Last Sunday, Saudi said it expected to post its first budget surplus in nearly a decade next year, as it plans to restrict public spending.
After an expected fiscal deficit of 2.7% of GDP in 2021, Riyadh estimates it will achieve a surplus of $24 billion, or 2.5% of GDP, in 2022, its first since it went into a deficit after oil prices crashed in 2014.
“The surpluses will be used to increase government reserves, to meet the coronavirus pandemic needs, strengthen the kingdom’s financial position, and raise its capabilities to face global shocks and crises,” Saudi Crown Prince Mohammed bin Salman was quoted as saying by the state press agency (SPA).
The kingdom plans to spend $258 bn next year, according to a budget document.
Riyadh plans to reduce military spending next year by around 10% from its 2021 estimates.
Revenues jumped this year by almost 10% to $251 bn driven by higher crude prices and oil production hikes as global energy demand recovered.
Next year, the kingdom expects revenues of $282 bn.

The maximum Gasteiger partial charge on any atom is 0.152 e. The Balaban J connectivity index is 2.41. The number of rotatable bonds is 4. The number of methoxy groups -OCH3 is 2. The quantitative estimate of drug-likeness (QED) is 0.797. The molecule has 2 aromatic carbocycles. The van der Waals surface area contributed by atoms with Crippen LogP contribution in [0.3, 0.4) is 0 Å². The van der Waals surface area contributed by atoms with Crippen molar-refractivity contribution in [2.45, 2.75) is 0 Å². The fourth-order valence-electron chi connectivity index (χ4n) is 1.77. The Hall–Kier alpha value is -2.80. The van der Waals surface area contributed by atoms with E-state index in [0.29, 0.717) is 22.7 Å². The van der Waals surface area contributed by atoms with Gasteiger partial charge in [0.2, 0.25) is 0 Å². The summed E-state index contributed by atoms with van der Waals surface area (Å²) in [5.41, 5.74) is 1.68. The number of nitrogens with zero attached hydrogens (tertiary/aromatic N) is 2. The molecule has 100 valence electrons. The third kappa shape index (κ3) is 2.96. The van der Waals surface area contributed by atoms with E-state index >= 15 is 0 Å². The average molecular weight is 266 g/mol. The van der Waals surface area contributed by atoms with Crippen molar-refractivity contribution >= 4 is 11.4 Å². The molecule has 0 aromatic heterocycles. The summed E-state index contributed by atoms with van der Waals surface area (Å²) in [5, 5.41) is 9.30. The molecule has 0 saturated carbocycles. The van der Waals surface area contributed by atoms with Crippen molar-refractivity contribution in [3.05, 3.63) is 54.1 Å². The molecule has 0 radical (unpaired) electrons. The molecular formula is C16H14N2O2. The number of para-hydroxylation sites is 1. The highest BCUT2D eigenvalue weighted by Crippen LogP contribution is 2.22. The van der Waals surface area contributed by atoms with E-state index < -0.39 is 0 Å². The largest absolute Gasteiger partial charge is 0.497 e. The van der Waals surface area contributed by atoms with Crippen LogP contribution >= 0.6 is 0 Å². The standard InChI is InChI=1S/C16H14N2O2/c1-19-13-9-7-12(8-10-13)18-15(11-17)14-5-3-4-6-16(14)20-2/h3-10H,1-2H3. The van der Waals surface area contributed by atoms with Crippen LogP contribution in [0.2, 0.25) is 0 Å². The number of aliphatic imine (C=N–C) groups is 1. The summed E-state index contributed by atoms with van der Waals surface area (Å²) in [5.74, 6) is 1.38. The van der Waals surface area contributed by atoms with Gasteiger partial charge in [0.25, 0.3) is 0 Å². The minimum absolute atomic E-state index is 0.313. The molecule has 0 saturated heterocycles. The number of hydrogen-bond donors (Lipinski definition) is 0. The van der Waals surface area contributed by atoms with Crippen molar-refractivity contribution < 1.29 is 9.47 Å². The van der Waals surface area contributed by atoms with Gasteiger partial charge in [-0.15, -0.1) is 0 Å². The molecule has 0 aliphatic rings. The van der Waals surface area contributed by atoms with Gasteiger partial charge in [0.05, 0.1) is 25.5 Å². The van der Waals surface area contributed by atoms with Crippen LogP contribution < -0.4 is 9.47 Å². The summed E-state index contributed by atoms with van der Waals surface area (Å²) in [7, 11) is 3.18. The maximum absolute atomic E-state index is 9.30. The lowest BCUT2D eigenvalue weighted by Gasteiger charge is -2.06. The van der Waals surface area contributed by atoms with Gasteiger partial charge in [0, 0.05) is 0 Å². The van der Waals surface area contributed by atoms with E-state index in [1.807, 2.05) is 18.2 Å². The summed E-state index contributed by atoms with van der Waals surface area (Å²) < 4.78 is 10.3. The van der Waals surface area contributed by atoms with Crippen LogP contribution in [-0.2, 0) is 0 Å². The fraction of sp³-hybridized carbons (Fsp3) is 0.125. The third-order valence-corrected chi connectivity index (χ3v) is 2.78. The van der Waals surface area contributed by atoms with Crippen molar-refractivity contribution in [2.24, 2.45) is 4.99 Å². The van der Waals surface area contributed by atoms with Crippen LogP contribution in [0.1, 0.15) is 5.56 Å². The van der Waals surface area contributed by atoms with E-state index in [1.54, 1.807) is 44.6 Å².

Saudi Arabia forecast 2.9% GDP growth this year followed by 7.4% growth in 2022, according to the budget, and based on an oil price assumption that could be as low as $50-$55 per barrel. Brent crude oil has climbed this year and is expected to average about $70 per barrel in 2021 and 2022, according to the Energy Information Administration.
Saudi Arabia plans more than $3 trn in investment in the domestic economy by 2030, a target that economists have said will be tough to meet.
Saudi’s debt and deficit
Saudi’s budget deficit is likely to be narrowed down to $13.8 bn in 2022 as compared to nearly reaching $23 bn in 2021, according to the pre-budget forecast of the Ministry of Finance.
The current projections show the Kingdom maintaining a deficit of nearly 1% of GDP through 2024.
The country’s national debt is expected to be at $267 bn, or 31.3% of its GDP in the next fiscal year, according to the Ministry of Finance forecast, when the principal repayments on the debt will reach $20.5 bn.